The Channel logo

News

By | Tony Smith 13th October 2004 09:31

Renesas seeks Nanya DRAM ban

Patent dispute

Renesas has asked the Tokyo court to ban rival DRAM maker Nanya from importing memory chip into Japan and from promoting products there.

The request follows its claims that Taiwan's Nanya infringed a variety of its memory chip patents, the Japanese memory company said yesterday,

Renesas began legal action against Nanya in the US District Court for Northern California in December 2003, and in the Tokyo District Court in February 2004. Both cases are still pending. The former alleges infringement of seven Renesas-held patents, the latter of two patents. Both cases seek damages and a permanent injunction against the allegedly offending Nanya parts. Only the US case seeks a preliminary injunction against Nanya imports.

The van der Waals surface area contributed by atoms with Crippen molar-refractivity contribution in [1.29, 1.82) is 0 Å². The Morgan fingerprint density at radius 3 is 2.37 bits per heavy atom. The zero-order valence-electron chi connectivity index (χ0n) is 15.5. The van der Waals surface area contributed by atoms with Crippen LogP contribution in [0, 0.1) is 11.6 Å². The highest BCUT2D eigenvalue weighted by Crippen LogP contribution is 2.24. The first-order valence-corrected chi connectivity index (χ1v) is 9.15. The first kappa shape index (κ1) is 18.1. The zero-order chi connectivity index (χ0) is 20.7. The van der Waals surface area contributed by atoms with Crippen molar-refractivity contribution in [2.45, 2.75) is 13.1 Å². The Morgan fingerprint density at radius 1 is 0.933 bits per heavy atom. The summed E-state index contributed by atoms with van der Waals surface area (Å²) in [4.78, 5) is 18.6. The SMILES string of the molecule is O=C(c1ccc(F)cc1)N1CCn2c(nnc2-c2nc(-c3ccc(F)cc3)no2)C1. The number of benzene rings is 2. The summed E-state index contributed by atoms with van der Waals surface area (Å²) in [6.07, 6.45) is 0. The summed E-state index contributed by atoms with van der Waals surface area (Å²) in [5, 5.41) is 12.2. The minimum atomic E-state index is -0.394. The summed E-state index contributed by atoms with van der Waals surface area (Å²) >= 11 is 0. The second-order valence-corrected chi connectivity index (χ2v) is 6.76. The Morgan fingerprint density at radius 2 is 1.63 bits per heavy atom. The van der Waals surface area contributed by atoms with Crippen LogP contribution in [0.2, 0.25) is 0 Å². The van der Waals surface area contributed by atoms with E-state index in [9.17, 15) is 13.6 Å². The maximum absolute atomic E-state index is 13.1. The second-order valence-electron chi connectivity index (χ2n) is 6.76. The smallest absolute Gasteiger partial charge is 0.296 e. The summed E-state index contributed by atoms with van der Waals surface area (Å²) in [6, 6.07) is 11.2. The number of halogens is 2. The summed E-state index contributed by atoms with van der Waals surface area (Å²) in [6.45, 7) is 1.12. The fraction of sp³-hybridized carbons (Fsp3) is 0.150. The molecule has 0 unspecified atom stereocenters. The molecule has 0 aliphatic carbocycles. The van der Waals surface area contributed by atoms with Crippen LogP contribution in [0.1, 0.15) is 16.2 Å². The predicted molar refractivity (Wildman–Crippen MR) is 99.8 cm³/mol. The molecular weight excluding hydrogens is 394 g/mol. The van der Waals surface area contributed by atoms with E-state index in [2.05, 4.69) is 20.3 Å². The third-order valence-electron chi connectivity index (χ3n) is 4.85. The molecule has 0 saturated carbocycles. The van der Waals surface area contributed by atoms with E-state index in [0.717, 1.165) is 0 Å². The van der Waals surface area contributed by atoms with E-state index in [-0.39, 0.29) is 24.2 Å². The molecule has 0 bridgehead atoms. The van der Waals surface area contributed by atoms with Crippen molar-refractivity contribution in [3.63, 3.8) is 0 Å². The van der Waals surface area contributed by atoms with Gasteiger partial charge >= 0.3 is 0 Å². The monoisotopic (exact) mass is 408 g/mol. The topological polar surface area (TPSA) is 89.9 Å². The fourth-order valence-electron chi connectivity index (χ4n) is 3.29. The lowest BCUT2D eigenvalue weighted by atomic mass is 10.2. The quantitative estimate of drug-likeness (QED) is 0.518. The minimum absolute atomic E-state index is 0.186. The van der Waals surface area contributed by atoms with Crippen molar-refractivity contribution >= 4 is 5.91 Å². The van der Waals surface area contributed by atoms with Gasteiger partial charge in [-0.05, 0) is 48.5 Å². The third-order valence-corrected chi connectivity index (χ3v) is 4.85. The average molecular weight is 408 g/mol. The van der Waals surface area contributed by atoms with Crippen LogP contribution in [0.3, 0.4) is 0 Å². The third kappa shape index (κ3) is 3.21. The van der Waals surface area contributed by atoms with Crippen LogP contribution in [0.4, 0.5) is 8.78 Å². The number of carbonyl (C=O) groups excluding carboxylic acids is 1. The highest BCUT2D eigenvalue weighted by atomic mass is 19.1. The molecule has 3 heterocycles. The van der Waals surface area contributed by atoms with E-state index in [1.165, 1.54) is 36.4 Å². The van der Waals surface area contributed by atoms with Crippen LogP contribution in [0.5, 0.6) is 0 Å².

As such, Renesas can hardly complain that Nanya has continued to import the disputed products into Japan in the meantime. But that's what it's saying: "After those lawsuits were filed, Nanya Japan continued to wilfully import into Japan and to market and sell in Japan memory products covered by Renesas' patents without a license from Renesas Technology. Thus, Renesas Technology filed for the preliminary injunction to obtain legal relief sooner." ®

Related stories

Elpida announces '$990m' IPO
Hynix guilty of accounting fraud
Infineon pleads guilty to memory price-fixing
Japan to probe Hynix DRAM dealings

Samsung chases Intel with 80% sales growth
Hynix overtakes Micron in world DRAM chart

alert Send corrections

Opinion

Woman cuddles 'sly-looking' Fennec fox. Photo by Shutterstock
Cartoon of employee asking wky boss makes hium wear suspenders (while pincer through open trapdoor remains poised above his head) illustration by Cartoon resource for Shutterstock

Frank Jennings

It's not like my boss painstakingly nurtured the contacts, right?

Features

Girl and computer, photo via Shutterstock
Middle-class terror of engineering also part of problem
Nerd fail photo via Shutterstock
Shouting match
Single market vs. rest of the world